Shipping deadlines vary for packages headed to Puerto Rico and international destinations including Canada and Mexico.If you're interested in Saturday delivery on Dec. 23, the following FedEx Express® services will deliver that day if you select that option: FedEx First Overnight®, FedEx Priority Overnight®, and FedEx 2Day®. FedEx Ground does not deliver on Saturday, Dec. 23, but FedEx Home Delivery will deliver that day with no additional charge.The FedEx SameDay service (and some other FedEx expedited services) allows you to ship on Christmas Day or any other day of the year.Find the delivery time and FedEx delivery choices for your U.S. and international shipments by using the Get Rates & Transit Times application at fedex.com.Download an easy-to-print deadline calendar for the office or to keep posted at home on the FedEx website. UPS To make sure your package arrives in time for Christmas via UPS, get a quote that compares shipping charges and delivery times for UPS domestic and international services. If you're shipping within the U.S.:Dec. 18: Last day to ship UPS 3 Day Select, with delivery on Friday, Dec. 22Dec. 20: Last day to ship via UPS 2nd Day Air, with delivery on Friday, Dec. 22Dec. 21: Last day to ship via UPS Next Day Air, with delivery by Friday, Dec. 22.Dec. 21 is also the last day to ship via UPS 2nd Day Air with Saturday Delivery option. (Saturday Delivery is not available to all ZIP codes.)Dec. 22: Last day to ship via UPS Next Day Air with Saturday Delivery option. (Saturday Delivery is not available to all ZIP codes.)Note the UPS Saturday delivery carefully, and note that certain other packages and services may require an additional day of transit time per UPS warnings. For international shipping deadlines and other holiday-related information, such as pickup and delivery schedules, see the Holiday Shipping with UPS website. And to make sure your package is in good shape to get there in time for Christmas, UPS has packaging tips and guidelines on its website. U.S. Postal ServiceThe most important thing to note about holiday shipping deadlines for the USPS is that these are only recommended send-by dates for "expected" delivery by Dec. 25. The postal service notes on its website that "actual delivery date may vary and is based on origin, destination, post office acceptance time and other conditions."For mail and package shipping within the continental U.S.:Dec. 14: Last day to send packages via Retail GroundDec. 19: Last day to send packages via First Class MailDec. 20: Last day to send packages via Priority MailDec. 22: Last day to send packages via Priority Mail Express As for the express mail options, note that the USPS will honor its money-back guarantee for Priority Mail Express shipments mailed Dec. 22 through Dec. 25th only if the shipment is not delivered or delivery is not attempted within two business days. For mail and package shipping to Alaska:Dec. 20: Last day to send packages via First Class Mail and Priority Mail servicesDec. 21: Last day to send packages via Priority Mail ExpressFor mail and package shipping to Hawaii:Dec. 15: Last day to send packages via First Class Mail and Priority Mail servicesDec. 20: Last day to send packages via Priority Mail ExpressThe deadline for shipping packages internationally, including to overseas military bases, varies based on the destination and type of delivery service. For more informationFedEx last days to ship for holidayswww.fedex.com/us/holiday/last-days-to-ship.htmlUPS holiday shipping guidewww.ups.com/us/en/help-center/shipping-support/days-of-operation-us/holiday-shipping.pageHoliday shipping deadlines, USPSwww.usps.com/holiday/holiday-shipping-dates.htm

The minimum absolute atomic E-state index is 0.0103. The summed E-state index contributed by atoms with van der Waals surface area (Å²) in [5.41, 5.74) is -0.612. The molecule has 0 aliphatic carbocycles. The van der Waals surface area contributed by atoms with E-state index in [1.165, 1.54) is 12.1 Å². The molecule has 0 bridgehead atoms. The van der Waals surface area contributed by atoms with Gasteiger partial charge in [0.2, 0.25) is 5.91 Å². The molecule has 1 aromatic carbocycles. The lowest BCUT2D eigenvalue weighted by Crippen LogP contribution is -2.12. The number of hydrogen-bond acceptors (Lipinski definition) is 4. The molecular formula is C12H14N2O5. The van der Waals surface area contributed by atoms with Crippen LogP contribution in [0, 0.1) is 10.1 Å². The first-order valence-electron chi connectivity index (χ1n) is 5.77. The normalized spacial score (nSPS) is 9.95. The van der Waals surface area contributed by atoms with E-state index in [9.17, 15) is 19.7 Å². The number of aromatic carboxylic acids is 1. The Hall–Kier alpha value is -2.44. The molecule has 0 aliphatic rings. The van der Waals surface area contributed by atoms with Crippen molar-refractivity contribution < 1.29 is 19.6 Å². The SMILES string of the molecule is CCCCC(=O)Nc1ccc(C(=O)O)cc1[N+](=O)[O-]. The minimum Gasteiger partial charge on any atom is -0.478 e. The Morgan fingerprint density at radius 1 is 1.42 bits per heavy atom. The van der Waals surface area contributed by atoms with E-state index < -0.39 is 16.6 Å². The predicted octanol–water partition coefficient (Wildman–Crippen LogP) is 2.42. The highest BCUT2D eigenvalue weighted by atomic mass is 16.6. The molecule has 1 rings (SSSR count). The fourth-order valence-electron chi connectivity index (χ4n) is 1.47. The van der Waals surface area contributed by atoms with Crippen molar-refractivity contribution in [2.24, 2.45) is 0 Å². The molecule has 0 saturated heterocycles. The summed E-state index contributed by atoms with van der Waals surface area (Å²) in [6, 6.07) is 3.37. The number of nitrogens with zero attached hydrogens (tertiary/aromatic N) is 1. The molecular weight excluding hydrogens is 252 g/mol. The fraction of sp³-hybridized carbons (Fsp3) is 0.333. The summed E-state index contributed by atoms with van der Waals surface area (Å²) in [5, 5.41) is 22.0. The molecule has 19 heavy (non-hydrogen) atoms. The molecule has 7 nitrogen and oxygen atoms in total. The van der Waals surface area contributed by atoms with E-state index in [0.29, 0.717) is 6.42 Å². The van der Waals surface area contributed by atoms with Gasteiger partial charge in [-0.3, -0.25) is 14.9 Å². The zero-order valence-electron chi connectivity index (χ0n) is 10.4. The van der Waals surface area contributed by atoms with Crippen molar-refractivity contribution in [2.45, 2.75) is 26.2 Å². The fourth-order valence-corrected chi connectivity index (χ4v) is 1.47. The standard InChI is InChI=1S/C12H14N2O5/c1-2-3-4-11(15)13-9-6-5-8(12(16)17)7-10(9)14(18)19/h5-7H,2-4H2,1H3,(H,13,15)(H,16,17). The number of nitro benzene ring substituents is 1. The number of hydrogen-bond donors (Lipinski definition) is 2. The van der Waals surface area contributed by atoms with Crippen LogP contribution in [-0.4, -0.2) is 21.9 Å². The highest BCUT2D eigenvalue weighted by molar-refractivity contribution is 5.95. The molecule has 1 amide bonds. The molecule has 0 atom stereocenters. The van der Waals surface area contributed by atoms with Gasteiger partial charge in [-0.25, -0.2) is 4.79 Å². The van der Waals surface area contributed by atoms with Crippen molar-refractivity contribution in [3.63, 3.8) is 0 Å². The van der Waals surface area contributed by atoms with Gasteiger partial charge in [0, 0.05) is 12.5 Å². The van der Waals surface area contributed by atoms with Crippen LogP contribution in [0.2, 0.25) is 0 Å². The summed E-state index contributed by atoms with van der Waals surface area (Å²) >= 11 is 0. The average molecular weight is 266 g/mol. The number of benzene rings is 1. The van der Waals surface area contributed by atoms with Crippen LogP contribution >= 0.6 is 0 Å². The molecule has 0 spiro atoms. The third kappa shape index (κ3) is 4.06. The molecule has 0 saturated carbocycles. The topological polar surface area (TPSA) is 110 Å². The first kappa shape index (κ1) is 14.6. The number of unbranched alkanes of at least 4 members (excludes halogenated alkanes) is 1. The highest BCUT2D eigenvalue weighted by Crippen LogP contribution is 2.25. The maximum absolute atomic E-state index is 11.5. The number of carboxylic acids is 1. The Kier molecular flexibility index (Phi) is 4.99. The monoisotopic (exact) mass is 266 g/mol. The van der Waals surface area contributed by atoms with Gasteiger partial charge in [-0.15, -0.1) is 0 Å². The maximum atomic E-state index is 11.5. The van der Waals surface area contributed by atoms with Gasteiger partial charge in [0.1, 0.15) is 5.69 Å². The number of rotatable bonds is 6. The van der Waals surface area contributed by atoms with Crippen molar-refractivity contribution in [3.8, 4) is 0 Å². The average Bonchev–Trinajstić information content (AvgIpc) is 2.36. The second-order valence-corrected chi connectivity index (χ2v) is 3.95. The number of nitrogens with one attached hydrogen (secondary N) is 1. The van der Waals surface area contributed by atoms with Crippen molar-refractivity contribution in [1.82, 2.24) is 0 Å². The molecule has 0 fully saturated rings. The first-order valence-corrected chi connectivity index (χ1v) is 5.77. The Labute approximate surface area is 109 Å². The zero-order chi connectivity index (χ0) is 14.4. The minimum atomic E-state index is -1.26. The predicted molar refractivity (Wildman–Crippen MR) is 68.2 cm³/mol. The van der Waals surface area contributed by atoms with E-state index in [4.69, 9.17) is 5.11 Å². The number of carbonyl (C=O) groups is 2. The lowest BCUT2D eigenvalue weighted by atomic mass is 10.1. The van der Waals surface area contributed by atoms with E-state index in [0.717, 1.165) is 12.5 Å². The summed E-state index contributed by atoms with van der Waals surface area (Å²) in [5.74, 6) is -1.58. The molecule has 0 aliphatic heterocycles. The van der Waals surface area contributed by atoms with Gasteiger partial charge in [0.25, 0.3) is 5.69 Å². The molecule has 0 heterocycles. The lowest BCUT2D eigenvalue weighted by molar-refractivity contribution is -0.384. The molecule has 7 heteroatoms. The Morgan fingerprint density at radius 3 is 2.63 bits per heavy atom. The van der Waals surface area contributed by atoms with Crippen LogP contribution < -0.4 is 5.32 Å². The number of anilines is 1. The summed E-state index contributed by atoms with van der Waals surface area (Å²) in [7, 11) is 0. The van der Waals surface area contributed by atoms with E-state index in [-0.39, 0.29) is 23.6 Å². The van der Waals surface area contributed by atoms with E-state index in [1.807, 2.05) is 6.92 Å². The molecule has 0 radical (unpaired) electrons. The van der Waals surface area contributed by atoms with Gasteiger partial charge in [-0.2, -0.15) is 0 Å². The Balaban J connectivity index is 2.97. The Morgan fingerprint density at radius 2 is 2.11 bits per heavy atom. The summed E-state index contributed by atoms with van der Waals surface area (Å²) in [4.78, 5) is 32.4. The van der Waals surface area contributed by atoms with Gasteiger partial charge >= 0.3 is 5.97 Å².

Kroger recalls bottled water for babies after mold complaints